Judging a politician by his looks may be absurd, but the fact is undeniable: a nifty profile and a cheerful countenance carry great weight with American voters. Conservatism in those years seemed to afflict its leaders with hard and angry faces. Goldwa-ter was the exception. He had the smile of a genial neighbor. When he became angry it was not the silent fury of the John Bircher who believed President Eisenhower was a crypto-Communist; it was the exasperated cry of a man telling the world he’s mad as hell with bureaucrats interfering in his business and he’s not going to take it anymore.
Perlstein’s book begins with the people who recognized Goldwater early in the game as the only possible candidate and set out to snare him. Clarence Manion, the disillusioned New Dealer who had become dean of the Notre Dame law school, gets a great deal of attention. So do William Rusher and William F. Buckley, founders of the National Review, which was to become the intellectual showcase for Goldwater-style conservatism.
The tempting of Goldwater is told in detail. Goldwater resists, then only pretends to resist, then finds he has a taste for the thing, gradually starts to relent, but protests and protests as every manipulation moves him deeper into the campaign. L. Brent Bozell, Buckley’s college classmate, rushes to patch together a book from Goldwater’s old speeches. Goldwater, having left college after his freshman year and lacking both the skill and the appetite for composition, cannot be expected to write his own book, and a conservative candidate needs a book expounding his conservative ideology. Bozell gets it written. Titled The Conscience of a Conservative, it becomes a best seller.
Whether the book is more Bozell than Goldwater is unclear. Perlstein says Goldwater “skimmed Bozell’s manuscript and pronounced it fine.” Read today, it speaks with an innocent brashness rare in American politics. It assumes that American society is in a dangerous decline because Republicans as well as Democrats have lost respect for the Constitution and refuse to take the simple, if radical, steps necessary to make America whole again.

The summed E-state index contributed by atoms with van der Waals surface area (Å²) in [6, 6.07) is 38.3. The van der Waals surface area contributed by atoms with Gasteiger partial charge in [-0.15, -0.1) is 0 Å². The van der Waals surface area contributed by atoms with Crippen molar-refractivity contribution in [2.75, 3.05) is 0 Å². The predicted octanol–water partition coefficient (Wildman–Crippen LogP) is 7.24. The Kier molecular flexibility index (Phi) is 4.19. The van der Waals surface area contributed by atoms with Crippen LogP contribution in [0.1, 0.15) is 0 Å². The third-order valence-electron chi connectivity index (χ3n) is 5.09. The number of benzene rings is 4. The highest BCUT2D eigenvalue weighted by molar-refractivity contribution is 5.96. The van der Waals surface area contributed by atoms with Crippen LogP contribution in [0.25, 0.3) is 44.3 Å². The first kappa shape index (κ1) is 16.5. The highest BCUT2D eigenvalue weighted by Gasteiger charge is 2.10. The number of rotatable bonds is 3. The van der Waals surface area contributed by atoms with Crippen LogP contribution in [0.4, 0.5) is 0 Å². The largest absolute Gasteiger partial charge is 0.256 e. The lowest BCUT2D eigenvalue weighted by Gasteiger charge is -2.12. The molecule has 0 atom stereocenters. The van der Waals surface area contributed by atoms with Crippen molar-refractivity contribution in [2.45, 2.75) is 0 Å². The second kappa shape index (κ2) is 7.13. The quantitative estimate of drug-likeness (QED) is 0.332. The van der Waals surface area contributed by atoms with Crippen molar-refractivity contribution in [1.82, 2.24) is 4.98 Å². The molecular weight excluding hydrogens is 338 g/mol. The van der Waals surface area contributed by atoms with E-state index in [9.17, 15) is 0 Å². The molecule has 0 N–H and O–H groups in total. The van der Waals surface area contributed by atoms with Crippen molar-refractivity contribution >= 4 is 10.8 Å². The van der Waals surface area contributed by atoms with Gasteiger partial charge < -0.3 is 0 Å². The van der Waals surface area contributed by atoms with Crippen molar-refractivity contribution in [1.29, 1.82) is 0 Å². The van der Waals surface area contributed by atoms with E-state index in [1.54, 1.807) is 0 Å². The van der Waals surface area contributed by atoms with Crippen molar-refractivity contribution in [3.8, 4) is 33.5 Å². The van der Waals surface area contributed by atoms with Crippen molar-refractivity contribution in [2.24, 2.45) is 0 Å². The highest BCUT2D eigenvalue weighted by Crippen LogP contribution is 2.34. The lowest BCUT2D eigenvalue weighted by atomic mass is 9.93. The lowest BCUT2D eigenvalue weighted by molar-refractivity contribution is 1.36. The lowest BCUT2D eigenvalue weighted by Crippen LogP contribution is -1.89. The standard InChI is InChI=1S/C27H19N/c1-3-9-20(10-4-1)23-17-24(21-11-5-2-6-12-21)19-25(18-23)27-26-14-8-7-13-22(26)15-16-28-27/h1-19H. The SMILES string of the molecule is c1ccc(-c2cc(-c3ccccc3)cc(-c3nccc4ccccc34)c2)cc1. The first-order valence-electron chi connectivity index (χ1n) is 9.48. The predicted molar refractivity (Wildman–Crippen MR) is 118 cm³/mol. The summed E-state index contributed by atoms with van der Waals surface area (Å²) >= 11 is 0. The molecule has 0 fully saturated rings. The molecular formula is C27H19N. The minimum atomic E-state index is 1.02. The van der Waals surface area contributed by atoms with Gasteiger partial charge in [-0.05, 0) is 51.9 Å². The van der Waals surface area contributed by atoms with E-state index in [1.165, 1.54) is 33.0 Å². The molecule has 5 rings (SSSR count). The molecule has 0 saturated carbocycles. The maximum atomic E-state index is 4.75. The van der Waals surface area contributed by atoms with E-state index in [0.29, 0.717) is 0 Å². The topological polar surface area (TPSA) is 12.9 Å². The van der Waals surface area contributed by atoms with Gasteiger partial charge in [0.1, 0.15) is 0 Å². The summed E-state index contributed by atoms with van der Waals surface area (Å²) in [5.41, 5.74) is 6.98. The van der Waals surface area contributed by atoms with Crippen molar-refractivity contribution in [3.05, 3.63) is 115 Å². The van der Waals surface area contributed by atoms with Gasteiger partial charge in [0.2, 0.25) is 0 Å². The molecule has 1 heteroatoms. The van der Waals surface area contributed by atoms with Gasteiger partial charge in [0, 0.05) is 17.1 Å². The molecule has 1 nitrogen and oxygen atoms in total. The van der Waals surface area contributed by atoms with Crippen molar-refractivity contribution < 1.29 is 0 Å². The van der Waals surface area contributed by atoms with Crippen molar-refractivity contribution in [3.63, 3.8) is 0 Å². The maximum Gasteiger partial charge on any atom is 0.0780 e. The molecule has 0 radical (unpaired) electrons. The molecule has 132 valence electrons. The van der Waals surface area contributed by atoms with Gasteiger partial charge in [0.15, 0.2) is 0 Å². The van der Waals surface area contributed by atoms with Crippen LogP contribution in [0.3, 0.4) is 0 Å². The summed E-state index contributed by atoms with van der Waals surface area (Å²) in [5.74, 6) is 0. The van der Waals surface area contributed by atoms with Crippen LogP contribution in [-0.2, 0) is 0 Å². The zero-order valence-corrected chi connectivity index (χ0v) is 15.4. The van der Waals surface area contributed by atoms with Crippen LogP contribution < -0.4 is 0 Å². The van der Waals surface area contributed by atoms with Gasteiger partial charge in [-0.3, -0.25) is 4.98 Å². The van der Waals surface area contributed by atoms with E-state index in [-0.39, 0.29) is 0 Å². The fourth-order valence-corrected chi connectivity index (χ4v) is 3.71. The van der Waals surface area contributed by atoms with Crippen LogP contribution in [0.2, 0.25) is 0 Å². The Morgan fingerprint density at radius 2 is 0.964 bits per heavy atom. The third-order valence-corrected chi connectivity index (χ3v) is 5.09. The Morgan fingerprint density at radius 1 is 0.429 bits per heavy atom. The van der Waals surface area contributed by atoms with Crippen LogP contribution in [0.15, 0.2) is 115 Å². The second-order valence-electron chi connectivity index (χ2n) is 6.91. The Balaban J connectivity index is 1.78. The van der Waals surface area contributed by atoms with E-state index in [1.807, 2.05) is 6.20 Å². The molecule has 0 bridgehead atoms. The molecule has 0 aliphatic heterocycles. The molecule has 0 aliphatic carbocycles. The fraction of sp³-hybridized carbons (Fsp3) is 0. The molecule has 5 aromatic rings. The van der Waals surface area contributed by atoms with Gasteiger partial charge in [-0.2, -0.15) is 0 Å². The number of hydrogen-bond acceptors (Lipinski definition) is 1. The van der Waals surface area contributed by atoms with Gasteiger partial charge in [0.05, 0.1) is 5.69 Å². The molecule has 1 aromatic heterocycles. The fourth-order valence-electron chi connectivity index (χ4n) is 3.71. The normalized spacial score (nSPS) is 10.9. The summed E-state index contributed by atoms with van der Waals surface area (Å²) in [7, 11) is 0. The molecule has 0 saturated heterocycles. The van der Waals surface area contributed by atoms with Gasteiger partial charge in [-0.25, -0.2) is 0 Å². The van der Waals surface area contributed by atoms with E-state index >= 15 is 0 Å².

The conservative’s goal, it states, is to provide “the maximum amount of freedom for individuals that is consistent with the maintenance of social order.” And so, for example, the conservative would abolish farm subsidies, thus freeing the farmer to share the same free-market challenges that other Americans face. The conservative would abolish the graduated income tax and restore equality by taxing everyone, pauper and Croesus, at the same rate. The federal government would stop “profligate” spending projects, including social welfare, education, public power, public housing, and urban-renewal programs.
While Goldwater always personally endorsed school desegregation, his book maintained that the Supreme Court had no constitutional power to order it since education was the exclusive province of state and local governments.
In foreign policy, the book foresaw Soviet communism winning the cold war because a “craven fear of death” had entered the American psyche. America was easily bullied because it was too afraid of nuclear war. Here came a burst of bellicose prose of the sort Democrats would gleefully exploit: “We must—as the first step toward saving American freedom—…make it the cornerstone of our foreign policy: that we would rather die than lose our freedom.”
That Goldwater won the nomination despite this assault on the status quo may simply mean that Americans don’t take campaign books seriously enough to read them closely. Whatever the case, its unorthodoxies did not raise serious problems for Goldwater until the nomination was well in hand.
In Perlstein’s telling, the hero of the nomination campaign was F. Clifton White. It was White who first saw that the Republican nomination was available for the taking by whoever could master “the occult process” by which Republicans chose their candidates and their “Rube Goldberg– like system” for selecting convention delegates.
White was less interested in ideology than in the calculus of practical politics. A quiet back-room operator from upstate New York, he received his elementary political education in the 1940s while being outmaneuvered by Communists during a struggle for control of a veterans lobbying group. He became fascinated by the mechanics of acquiring power through democratic process. Why he signed on to elect Goldwater is unclear. Maybe he simply wanted to see if he could pull it off.
White’s strategy assumed a force of Goldwater supporters more passionate about “saving Western Civilization” than about getting patronage rewards, Perlstein writes.
Their work would begin at the dewiest grassroots level, recruiting and training candidates to stand for election to the precinct conventions; those people, in turn, would select delegates to county conventions; these, finally, would choose the national convention delegates.
States that wanted favorite-son nominations were to be encouraged.
A favorite-son delegation could become a powerful Trojan horse if all the members were really gung-ho for Goldwater. Sometimes it paid to look weak. That made you more intimidating once you proved yourself strong.
It was just as Clif White learned from the Communists—and also from John F. Kennedy’s Irish Mafia, who had started working the precincts shortly after the 1956 [Democratic] convention. A single small organization, from a distance and with minimal resources, working in stealth, could take on an entire party.